It is a privilege and pleasure to serve under your chairmanship, Mr Robertson. I thank Tom Hunt for setting the scene in such a detailed manner. At the start of the debate, he showed us all, across parties, what an important issue this is, as well as the consensus that exists not only in Parliament, but among members of the public. He also set out the impact that this crime has on victims, not only the silent victims—the stolen pets themselves, who often meet horrendous ends—but the families who suffer the emotional and psychological impact of pet theft, which I will return to in a moment.
As chair of the all-party parliamentary dog advisory welfare group, it is an honour to speak in this debate. I know about this issue, not only from my constituency, but because I receive letters and emails from constituents across the United Kingdom to the APPG saying how important it is. I hope the Minister will know that this issue is a priority for people across the UK. When those who contact me ask, “Which topic do you get most emails about from your constituents?”, I say, “Animal welfare.” I do not think my constituency is any different from any other in that regard. This issue is a priority. There is a consensus among all parties and those who have spoken. I am sure we will take this forward in the most positive way. I beseech the Minister to look seriously at it, because we are here to serve the public. That is our job as MPs, and we must take the public’s priorities and its wishes forward.
There has been a great deal of work already undertaken on these issues. I thank Dr Daniel Allen, Marc Abraham, Beverley Cuddy from Dogs Today, who covers this issue repeatedly and is such a dog welfare fan herself, the Kennel Club, Battersea and Cats Protection, who have also been in touch with me—I also thank Mrs Murray for mentioning cat theft, which is on the rise and is something that we should take very seriously—Dogs Trust, the Royal Society for the Prevention of Cruelty to Animals, the Scottish Society for the Prevention of Cruelty to Animals and Debbie Matthews from Vets Get Scanning. We know there are many people out there working hard on the frontline to support those who experience the tragedy of pet theft, but who also want to see that change in legislation that we have all spoken of today.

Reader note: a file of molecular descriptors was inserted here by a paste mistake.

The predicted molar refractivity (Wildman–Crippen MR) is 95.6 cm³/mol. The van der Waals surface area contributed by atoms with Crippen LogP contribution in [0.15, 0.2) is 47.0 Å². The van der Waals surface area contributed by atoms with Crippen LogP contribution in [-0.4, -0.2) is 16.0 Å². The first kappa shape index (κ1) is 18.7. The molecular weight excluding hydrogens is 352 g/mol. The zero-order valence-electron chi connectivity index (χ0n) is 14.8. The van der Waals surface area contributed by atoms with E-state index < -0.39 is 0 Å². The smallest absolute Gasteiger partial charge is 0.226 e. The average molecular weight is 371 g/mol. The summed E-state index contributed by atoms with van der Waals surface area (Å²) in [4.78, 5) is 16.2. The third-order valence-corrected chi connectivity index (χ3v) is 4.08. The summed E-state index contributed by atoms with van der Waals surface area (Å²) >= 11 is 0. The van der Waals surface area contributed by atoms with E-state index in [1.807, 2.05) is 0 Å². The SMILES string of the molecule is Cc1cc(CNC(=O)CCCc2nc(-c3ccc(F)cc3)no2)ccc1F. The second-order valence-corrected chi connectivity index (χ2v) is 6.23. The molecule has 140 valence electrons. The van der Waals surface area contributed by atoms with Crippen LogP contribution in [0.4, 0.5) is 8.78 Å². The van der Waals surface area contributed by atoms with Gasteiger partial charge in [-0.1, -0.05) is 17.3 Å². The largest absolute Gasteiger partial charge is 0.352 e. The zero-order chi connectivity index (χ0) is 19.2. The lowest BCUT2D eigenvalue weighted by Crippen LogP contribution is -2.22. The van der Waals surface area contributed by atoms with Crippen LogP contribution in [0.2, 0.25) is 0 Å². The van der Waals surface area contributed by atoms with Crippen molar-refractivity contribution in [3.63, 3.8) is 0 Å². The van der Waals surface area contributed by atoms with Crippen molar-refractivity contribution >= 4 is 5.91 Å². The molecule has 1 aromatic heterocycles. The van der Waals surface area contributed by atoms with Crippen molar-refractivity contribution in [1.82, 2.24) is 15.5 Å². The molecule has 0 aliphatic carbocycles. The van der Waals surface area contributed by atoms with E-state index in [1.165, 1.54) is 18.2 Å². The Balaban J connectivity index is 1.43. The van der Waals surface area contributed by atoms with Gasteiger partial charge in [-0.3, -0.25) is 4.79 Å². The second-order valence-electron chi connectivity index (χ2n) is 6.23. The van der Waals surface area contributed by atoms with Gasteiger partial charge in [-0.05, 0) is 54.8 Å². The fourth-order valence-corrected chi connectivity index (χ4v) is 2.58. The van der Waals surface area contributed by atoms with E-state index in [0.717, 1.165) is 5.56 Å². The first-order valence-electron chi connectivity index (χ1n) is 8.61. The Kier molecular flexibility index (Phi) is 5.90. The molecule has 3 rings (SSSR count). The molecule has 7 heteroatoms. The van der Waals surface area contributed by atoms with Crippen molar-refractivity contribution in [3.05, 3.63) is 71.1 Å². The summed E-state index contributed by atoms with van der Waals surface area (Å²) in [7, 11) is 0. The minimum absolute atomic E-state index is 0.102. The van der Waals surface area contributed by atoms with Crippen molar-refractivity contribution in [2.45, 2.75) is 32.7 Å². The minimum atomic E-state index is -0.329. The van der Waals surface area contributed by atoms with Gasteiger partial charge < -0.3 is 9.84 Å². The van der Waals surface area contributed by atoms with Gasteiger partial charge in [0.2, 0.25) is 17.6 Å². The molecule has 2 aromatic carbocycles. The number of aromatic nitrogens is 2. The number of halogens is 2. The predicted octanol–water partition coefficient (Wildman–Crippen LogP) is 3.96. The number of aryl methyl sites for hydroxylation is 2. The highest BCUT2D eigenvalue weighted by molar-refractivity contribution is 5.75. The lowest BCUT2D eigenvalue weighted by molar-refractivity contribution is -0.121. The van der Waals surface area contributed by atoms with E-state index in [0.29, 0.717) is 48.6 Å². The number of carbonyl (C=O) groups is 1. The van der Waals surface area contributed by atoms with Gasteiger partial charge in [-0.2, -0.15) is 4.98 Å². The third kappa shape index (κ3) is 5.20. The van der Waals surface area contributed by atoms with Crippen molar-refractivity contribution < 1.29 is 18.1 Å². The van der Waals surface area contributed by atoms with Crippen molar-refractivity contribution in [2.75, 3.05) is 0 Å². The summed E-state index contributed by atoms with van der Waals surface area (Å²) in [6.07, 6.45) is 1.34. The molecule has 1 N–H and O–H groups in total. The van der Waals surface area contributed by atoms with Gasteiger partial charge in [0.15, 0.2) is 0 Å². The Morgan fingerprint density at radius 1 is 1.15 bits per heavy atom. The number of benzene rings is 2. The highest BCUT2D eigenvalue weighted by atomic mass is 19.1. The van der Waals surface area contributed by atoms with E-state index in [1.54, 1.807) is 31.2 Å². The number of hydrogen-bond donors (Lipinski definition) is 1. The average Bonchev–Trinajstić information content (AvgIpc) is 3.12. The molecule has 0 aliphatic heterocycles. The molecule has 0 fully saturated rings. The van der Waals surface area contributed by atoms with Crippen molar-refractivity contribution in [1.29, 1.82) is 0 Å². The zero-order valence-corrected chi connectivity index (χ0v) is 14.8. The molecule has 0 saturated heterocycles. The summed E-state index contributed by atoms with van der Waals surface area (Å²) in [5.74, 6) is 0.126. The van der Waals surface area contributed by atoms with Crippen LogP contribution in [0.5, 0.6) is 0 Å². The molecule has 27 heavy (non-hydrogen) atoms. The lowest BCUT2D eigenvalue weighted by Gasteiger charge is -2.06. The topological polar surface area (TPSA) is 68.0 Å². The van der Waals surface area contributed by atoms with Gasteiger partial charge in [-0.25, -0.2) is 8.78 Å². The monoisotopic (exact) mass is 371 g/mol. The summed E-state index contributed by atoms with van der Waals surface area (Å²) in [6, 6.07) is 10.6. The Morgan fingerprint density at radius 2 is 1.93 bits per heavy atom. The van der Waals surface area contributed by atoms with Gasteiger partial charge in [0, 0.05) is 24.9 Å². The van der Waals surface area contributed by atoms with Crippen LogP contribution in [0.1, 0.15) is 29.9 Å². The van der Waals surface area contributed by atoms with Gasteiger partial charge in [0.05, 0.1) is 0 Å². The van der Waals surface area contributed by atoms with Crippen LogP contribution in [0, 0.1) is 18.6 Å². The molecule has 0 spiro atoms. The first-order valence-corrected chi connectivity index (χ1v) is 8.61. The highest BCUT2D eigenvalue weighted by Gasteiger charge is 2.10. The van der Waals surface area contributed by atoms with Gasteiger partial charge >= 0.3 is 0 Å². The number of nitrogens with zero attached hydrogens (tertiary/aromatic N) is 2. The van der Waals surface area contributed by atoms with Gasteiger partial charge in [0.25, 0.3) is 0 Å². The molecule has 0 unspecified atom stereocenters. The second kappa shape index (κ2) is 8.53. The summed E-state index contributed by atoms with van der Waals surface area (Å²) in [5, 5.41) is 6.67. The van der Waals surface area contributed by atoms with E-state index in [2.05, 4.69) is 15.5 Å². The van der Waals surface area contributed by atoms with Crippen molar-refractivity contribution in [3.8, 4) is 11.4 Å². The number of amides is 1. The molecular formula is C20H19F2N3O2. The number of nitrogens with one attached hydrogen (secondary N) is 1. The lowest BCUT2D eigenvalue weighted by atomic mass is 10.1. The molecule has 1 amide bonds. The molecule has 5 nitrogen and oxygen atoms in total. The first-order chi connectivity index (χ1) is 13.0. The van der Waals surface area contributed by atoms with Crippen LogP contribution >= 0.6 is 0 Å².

I declare my own little interest as the owner of a rescue dog, Rossi, a French bulldog who we think was probably puppy farmed. He has his tail docked and had some problems settling into the family at the start, but he is absolutely part of the family now. If we were to lose Rossi, it would be devastating not just for me and my husband—although he does complain quite a bit about having to take him out on long walks, especially as the winter months are approaching—but for our children, who are very attached.
It goes without saying that dogs should be treated as companions and family members, not just as property, and that that should be happening within the law. A survey found that 99% of pet owners consider their pets to be family members, and there are great benefits to owning a pet dog, including improved physical health by encouraging exercise, which I do every day for my husband, and reduced risk of depression and loneliness. Dog owners over 65 also make 30% fewer visits to the doctor, so it is actually helping our NHS too.